September, as well as being the time when summer looks to be coming to an end and we’re bunkering down for the winter, is also the start of the academic year. Whilst thousands of keen students are about to start architecture and other construction-related courses, news headlines about the lack of graduate places must somewhat dampen their spirits.
Message boards are full of discussions on students lamenting the lack of job opportunities, even for free internships and work experience, and employers bemoan the fact that they have already had to make staff cuts, and with covering the workload of missing colleagues there is simply no time to look after trainees who require supervision.
It’s the same story with apprentices – lack of funds and working short-handed means employers cannot spare the time to take on an apprentice, even though they may be fully aware that replacing skills for the future is of the utmost importance – and even if college courses can be found for the academic element of much skill training, the practical element cannot be arranged.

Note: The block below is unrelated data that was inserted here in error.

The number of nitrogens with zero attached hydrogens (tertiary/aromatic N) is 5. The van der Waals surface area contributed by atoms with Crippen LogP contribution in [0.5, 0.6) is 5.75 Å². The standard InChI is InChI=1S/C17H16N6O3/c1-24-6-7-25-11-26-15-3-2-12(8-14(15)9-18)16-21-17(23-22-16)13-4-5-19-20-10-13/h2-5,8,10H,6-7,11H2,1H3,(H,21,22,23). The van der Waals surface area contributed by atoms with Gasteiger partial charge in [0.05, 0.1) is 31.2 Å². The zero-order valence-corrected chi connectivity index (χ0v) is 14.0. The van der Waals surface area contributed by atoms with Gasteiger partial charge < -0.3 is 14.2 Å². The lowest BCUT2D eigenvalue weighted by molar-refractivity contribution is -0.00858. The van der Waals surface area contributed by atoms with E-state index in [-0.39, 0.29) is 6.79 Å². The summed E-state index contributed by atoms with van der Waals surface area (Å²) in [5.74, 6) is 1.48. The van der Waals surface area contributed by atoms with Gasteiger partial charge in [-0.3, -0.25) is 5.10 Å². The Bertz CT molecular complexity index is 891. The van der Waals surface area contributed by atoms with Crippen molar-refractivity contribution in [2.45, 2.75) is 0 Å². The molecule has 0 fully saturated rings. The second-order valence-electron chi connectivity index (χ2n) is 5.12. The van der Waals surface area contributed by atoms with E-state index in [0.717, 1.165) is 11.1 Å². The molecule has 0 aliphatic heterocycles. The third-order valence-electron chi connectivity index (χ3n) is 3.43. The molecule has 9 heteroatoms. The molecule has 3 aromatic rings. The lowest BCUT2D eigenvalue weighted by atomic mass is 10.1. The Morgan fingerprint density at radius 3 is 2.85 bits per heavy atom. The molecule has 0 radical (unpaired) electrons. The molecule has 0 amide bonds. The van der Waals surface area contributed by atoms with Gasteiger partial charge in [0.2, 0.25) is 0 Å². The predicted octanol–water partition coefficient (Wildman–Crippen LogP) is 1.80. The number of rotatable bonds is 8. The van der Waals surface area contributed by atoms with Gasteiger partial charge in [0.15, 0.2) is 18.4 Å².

Our Legal & Business page in this issue looks at a new scheme allowing apprentices to be trialled on a ‘try before you buy’ basis, and news from the FMB states that “the Cross-Industry Construction Apprenticeship Task Force (CCATF), which aims to increase the number of construction apprenticeships available to help avoid future skills shortages, is warning that firms of all sizes cannot afford to simply ignore the need to train people who are enthusiastic about a career in construction, despite the difficult economic situation, and are urging more employers to take on apprentices as the new college term approaches.”
Let us know if this has affected you – are you taking part in, or benefitting from, any of these schemes?